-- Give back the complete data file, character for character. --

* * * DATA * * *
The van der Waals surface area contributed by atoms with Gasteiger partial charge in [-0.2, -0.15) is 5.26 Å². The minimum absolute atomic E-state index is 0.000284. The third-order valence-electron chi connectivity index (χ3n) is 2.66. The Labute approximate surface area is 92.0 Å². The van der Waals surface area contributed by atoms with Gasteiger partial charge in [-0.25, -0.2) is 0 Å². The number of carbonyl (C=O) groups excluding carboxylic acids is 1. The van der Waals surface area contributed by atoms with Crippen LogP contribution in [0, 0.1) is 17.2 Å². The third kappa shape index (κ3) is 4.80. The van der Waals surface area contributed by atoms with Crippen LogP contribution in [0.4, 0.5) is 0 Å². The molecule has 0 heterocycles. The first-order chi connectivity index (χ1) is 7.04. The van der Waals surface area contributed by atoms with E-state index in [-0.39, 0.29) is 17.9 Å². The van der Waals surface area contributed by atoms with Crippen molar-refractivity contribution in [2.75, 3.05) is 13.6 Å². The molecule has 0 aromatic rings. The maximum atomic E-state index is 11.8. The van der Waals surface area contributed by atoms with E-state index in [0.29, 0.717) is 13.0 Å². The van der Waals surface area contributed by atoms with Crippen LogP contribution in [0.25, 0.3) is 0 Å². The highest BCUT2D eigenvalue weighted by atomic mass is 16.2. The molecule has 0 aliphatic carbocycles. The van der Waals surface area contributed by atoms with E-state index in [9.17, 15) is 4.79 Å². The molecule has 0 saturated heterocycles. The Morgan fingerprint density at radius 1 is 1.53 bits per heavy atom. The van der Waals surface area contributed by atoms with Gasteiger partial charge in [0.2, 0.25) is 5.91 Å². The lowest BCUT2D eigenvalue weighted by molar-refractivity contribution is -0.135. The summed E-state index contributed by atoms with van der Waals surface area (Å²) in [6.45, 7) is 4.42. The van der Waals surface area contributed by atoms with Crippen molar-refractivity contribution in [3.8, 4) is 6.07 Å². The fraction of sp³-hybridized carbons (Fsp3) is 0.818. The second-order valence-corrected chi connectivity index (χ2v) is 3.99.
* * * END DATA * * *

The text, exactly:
The van der Waals surface area contributed by atoms with Gasteiger partial charge in [-0.2, -0.15) is 5.26 Å². The minimum absolute atomic E-state index is 0.000284. The third-order valence-electron chi connectivity index (χ3n) is 2.66. The Labute approximate surface area is 92.0 Å². The van der Waals surface area contributed by atoms with Gasteiger partial charge in [-0.25, -0.2) is 0 Å². The number of carbonyl (C=O) groups excluding carboxylic acids is 1. The van der Waals surface area contributed by atoms with Crippen LogP contribution in [0, 0.1) is 17.2 Å². The third kappa shape index (κ3) is 4.80. The van der Waals surface area contributed by atoms with Crippen LogP contribution in [0.4, 0.5) is 0 Å². The molecule has 0 heterocycles. The first-order chi connectivity index (χ1) is 7.04. The van der Waals surface area contributed by atoms with E-state index in [-0.39, 0.29) is 17.9 Å². The van der Waals surface area contributed by atoms with Crippen molar-refractivity contribution in [2.75, 3.05) is 13.6 Å². The molecule has 0 aromatic rings. The maximum atomic E-state index is 11.8. The van der Waals surface area contributed by atoms with E-state index in [0.29, 0.717) is 13.0 Å². The van der Waals surface area contributed by atoms with Crippen LogP contribution in [0.25, 0.3) is 0 Å². The highest BCUT2D eigenvalue weighted by atomic mass is 16.2. The molecule has 0 aliphatic carbocycles. The van der Waals surface area contributed by atoms with E-state index in [9.17, 15) is 4.79 Å². The molecule has 0 saturated heterocycles. The Morgan fingerprint density at radius 1 is 1.53 bits per heavy atom. The van der Waals surface area contributed by atoms with Gasteiger partial charge in [0.2, 0.25) is 5.91 Å². The lowest BCUT2D eigenvalue weighted by molar-refractivity contribution is -0.135. The summed E-state index contributed by atoms with van der Waals surface area (Å²) in [6.45, 7) is 4.42. The van der Waals surface area contributed by atoms with Crippen molar-refractivity contribution in [3.8, 4) is 6.07 Å². The fraction of sp³-hybridized carbons (Fsp3) is 0.818. The second-order valence-corrected chi connectivity index (χ2v) is 3.99.